DOGAMI Open-File Report Series

[Go back] | Publications Center | DOGAMI Home

Publication Preview

Open-File Report O-21-01, History of the Oregon Landslide Warning System 1997–2018 and recommendations for improvements,
by William J. Burns and Jon J. Franczyk; 21 p. report, 8 appendix documents.

What's in this report?
Oregon implemented a landslide warning system following the storm events and landslides of 1996-1997. The purpose of this report is to provide background and context for the landslide warning system, to examine the effectiveness of the system since its implementation, and to offer recommendations for improvement and strategies for increasing effectiveness.

Report download:


The combination of geology, topographic relief, and wet climate make the Pacific Northwest particularly susceptible to precipitation-induced landslides. In Oregon, especially in the mountainous western part of the state, landslides are a common natural hazard. With increasing population and development throughout the state more people and infrastructure are exposed to landslide risk. The purpose of this report is to provide background and context for current landslide warning system in Oregon, analyze the effectiveness of the system since its implementation, offer recommendations for improvement, and provide some implementation strategies. A more effective landslide warning system will benefit all Oregonians.

The particularly destructive 1996-1997 winter storm seasons included three storm events that resulted in landslides throughout the state. Each event impacted a different area and received a federal “major disaster” declaration. The storms were a record-breaking four-day rain event (February 1996), a one-day rain event (November 1996), and a series of storms that moved up the Oregon coast over weeks (December 1996 through January 1997) (Hofmeister, 2000). In the 1996-1997 storms, several debris flows (dangerous, rapidly moving landslides [Hofmeister and others, 2002]) resulted in five fatalities and damage to many homes, roads, and bridges (DOGAMI and others, 2000).

In response to the 1996-1997 landslide events, Oregon developed a landslide warning system—the Emergency Warning System for Debris Flows and Torrents in Western Oregon—that was used for the first time during the winter of 1997-1998. The purpose of the warning system was to “inform local residents, other landowners, drivers, road managers, and emergency planners of situations when and where debris flows/torrents are expected” (appendix document A1).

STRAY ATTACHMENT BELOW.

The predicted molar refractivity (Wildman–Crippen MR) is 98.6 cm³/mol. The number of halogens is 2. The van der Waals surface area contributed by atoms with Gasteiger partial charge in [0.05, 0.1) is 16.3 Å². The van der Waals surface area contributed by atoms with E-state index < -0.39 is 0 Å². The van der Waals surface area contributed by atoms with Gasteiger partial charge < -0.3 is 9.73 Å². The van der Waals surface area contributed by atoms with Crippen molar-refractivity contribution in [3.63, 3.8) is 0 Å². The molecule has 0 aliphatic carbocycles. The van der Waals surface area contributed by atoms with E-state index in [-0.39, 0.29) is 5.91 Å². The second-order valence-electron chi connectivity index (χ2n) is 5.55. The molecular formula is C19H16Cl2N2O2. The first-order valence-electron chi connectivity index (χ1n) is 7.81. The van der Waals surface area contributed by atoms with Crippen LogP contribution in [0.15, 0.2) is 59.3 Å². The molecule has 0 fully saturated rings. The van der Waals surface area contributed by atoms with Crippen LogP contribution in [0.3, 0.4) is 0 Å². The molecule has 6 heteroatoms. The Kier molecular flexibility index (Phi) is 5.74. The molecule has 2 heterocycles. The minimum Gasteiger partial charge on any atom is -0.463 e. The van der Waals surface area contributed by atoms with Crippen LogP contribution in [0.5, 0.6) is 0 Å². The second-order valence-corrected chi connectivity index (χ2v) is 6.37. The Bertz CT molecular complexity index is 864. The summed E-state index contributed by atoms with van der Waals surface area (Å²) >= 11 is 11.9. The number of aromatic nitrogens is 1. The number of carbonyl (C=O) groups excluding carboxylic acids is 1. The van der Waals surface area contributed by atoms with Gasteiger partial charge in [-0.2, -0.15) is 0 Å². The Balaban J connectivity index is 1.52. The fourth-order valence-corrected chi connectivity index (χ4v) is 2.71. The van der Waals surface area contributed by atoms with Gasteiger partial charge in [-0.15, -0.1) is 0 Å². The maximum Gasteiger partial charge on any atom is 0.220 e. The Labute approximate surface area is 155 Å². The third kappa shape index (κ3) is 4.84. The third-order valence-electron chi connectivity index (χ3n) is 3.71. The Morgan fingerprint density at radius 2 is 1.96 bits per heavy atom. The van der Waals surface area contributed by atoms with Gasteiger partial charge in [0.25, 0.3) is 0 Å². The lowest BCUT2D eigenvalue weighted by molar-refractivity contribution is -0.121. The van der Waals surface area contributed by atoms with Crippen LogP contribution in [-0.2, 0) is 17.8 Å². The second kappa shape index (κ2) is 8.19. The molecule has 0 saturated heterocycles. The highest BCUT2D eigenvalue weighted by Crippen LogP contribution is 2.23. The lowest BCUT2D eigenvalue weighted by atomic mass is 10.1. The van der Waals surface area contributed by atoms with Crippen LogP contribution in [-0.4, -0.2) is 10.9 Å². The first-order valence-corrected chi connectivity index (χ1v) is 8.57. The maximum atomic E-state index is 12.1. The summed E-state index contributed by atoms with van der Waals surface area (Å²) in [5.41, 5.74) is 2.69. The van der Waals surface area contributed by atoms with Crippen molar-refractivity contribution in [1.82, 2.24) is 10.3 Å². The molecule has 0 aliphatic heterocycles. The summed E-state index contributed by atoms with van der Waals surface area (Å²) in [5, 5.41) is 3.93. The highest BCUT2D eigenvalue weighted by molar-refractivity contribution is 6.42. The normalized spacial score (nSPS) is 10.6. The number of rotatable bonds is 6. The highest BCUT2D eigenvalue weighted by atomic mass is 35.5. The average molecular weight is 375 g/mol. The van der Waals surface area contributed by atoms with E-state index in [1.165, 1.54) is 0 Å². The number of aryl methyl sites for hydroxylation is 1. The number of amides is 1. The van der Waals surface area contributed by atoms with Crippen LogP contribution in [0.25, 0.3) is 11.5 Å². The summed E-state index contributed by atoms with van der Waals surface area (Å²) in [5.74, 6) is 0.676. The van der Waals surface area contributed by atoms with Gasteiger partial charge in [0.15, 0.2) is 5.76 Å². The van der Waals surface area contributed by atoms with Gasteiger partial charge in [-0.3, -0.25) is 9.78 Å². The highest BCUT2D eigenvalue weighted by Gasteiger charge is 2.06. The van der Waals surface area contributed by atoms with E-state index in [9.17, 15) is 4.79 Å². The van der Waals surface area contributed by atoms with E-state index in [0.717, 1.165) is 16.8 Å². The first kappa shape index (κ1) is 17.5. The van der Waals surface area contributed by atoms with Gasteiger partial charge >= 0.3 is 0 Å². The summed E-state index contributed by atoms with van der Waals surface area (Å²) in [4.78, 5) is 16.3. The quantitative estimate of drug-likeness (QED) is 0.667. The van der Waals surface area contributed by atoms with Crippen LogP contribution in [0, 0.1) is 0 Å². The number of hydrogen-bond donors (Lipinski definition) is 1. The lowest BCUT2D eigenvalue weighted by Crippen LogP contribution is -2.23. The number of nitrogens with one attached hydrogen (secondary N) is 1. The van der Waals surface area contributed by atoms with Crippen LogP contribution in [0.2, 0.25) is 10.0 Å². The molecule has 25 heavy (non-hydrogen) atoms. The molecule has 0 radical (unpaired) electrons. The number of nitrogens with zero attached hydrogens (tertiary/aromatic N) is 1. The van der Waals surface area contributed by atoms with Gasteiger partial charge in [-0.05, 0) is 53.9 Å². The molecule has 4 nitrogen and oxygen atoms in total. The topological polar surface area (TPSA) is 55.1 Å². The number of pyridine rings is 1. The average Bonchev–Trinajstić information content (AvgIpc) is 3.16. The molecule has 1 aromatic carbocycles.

Timeline Action/Publication Appendix Item
1997 “Governor Releases Recommendations to Address Dangerous Debris Avalanches” [Debris Avalanche Action Plan [news release] (Oregon Governor’s Office, March 4, 1997) A1
1997 Interagency Hazard Mitigation Team (IHMT) created (IHMT website:
1998 “Landslides in Oregon: Protect Yourself and Your Property” [brochure] (DOGAMI, ODF, Oregon Department of Consumer and Business Services, Oregon OEM, 1997) A2
1998 “Joint Interim Task Force on Landslides and Public Safety, Report to the 70th Legislative Assembly, 1998” (, task force established by Senate Bill 1211 (1997)  A3
1998 Oregon Landslide Warning System charter (1998) A4
1999 Oregon Senate Bill 12 (SB-12, in 1999 established a new mandate directing state and local governments to protect people from “rapidly moving” landslides or debris flows. SB-12 was codified as ORS 195.250-195.275, ORS 257.630-527.710.
2000 “Report to the Seventy-first Legislative Assembly on the Implementation of 1999 Senate Bill 12 Relating to Public Safety and Rapidly Moving Landslides” (DOGAMI and others, 2000; A5
2001 “Forestry, Landslides and Public Safety” Landslides and Public Safety Project Team, 2001, Forestry, landslides and public safety; an issue paper prepared for the Oregon Board of Forestry (
2005 Emergency Warning System for Debris Flows in Western Oregon (charter update 12-19-2005) A6
2007 Emergency Warning System Procedures for Debris Flows in Western Oregon (charter update 12-03-2007) (also at A7
2018 Communication Process – Landslide/Debris Flow Alerts as of 2018 A8